Abrupt loss of smell (anosmia) is recognized as one of the frequent hallmarks of Covid-19. While it usually recovers within weeks, it may not. Both the SARS-CoV-2 spike protein and nucleocapsid N protein upregulate COX-2. Patients suffering COVID-19 disease often present with markedly elevated levels of Prostaglandin E2 (PGE2). Rapid return of smell in 2-5 days was observed after increasing the dose of celecoxib to 400mg oral twice daily (BID) with high dose famotidine 80mg four times a day (QID) as adjuvant therapy for COVID-19. Magnetic resonance imaging- MRI have shown changes in the olfactory bulbs in patients with anosmia. Consistent with local inflammation, only minor changes in inflammatory markers were sometimes noted when tested. Adjuvant therapy with high dose celecoxib and high dose famotidine appears to be promising and should be studied for this disturbing symptom of Covid-19 and other CNS COVID-19 sequalae.
Anosmia; Antihistamine; Celecoxib; Covid-19; Cyclooxygenase inhibitors; Famotidine
Reduction of smell is recognized as one the cardinal symptoms of Covid-19 . Unfortunately, while in most cases return of smell occurs as rapidly as the loss of smell in several weeks too frequently anosmia persists for even months .
Both the SARS-CoV-2 spike protein and nucleocapsid N protein upregulate COX-2 [3-5]. Patients suffering COVID-19 disease often present with markedly elevated levels of Prostaglandin E2 (PGE2). A prospective study of adjuvant therapy with celecoxib has moderated covid-19 PGE-2 levels, prevented clinical deterioration and has had rapid improvement in CT-chest . A retrospective study showed adjuvant therapy with celecoxib significantly improved IL-6 serum levels and appeared to improve outcomes . An inclusive consecutive case series of adjuvant therapy with celecoxib in hospitalized patients showed significant clinical responses . Increasing the celecoxib dose to 400mg bid oral appeared to improve clinical response .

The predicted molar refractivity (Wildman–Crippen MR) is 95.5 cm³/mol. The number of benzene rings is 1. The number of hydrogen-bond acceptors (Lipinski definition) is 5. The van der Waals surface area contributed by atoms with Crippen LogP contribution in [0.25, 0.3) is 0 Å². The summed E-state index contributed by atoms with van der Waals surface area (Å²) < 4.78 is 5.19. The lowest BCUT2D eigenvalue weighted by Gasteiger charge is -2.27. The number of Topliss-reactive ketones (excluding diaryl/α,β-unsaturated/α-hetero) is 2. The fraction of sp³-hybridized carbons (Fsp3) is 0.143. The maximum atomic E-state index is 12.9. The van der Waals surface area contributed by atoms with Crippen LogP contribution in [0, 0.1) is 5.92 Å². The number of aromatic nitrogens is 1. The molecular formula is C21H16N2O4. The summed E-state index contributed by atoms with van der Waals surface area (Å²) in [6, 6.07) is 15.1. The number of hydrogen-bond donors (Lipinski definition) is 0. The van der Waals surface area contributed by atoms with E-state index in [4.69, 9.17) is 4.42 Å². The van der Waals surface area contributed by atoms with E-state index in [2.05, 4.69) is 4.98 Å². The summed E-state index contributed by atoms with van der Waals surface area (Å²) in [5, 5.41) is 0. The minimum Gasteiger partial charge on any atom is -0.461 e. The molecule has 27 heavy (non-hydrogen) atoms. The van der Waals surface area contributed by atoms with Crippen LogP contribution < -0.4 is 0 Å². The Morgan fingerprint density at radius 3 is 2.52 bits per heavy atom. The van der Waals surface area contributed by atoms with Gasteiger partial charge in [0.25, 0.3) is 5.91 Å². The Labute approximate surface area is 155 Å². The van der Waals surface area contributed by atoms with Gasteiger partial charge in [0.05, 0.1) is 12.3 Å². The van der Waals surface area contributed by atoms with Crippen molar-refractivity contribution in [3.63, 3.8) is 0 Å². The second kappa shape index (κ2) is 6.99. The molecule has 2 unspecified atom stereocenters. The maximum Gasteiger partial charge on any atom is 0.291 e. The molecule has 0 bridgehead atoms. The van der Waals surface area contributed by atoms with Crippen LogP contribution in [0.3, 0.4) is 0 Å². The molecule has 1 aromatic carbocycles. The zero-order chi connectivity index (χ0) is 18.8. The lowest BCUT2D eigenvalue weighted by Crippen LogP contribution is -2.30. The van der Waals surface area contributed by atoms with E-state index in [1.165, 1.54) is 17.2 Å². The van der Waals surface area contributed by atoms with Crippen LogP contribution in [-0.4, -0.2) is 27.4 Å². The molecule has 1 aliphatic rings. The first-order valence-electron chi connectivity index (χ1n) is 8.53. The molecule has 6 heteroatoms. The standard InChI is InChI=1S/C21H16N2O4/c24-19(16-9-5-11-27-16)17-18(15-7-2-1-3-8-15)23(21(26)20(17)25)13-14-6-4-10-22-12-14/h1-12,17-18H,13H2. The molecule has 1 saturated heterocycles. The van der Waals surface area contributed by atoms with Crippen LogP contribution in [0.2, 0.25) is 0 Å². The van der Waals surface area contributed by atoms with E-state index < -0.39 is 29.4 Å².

Three patients with anosmia and positive PCR tests, one inpatient and two outpatients, given celecoxib 400mg bid oral and famotidine 80mg qid reported recovery of smell in two, three and five days. The inflammatory markers were minimally elevated with baseline biomarkers in the patient tested having a normal d-dimer, ferritin, lactate dehydrogenase, interleukin 6, neutrophil count, lymphocyte count, neutrophil lymphocyte ratio, comprehensive metabolic panel with only a slightly elevated C-reactive protein of 1.6 (normal <0.5pg/ml) and reduced total WBC of 2.4 (normal low 4.1 x 103/microliter to normal high 10.4 x103/microliter).
The minimal change in biomarkers measured in the patient presenting with anosmia suggest that anosmia is a local inflammation not requiring major systemic dysregulation. This appears to be supported by Magnetic Resonance Imaging (MRI) at presentation of COVID-19 patients with anosmia showed transient olfactory bulb edema . Celecoxib has previously been shown to suppress experimental encephalomyelitis through prostaglandin and non-COX-2 pathways [11-13].
However, while celecoxib is hydrophobic and crosses the blood brain barrier it appears to require larger doses explaining why patients at celecoxib 200mg oral bid did not report rapid return of smell . Fortunately, high dose celecoxib, 400mg oral bid for up to six months has been shown to be as safe as low dose celecoxib 100 mg oral bid and as safe as placebo . Adjuvant therapy with celecoxib 400mg oral bid appears safe and promises to mitigate a bothersome symptom of COVID-19 -anosmia and deserves more investigation for not only anosmia but other CNS related COVID-19 sequalae.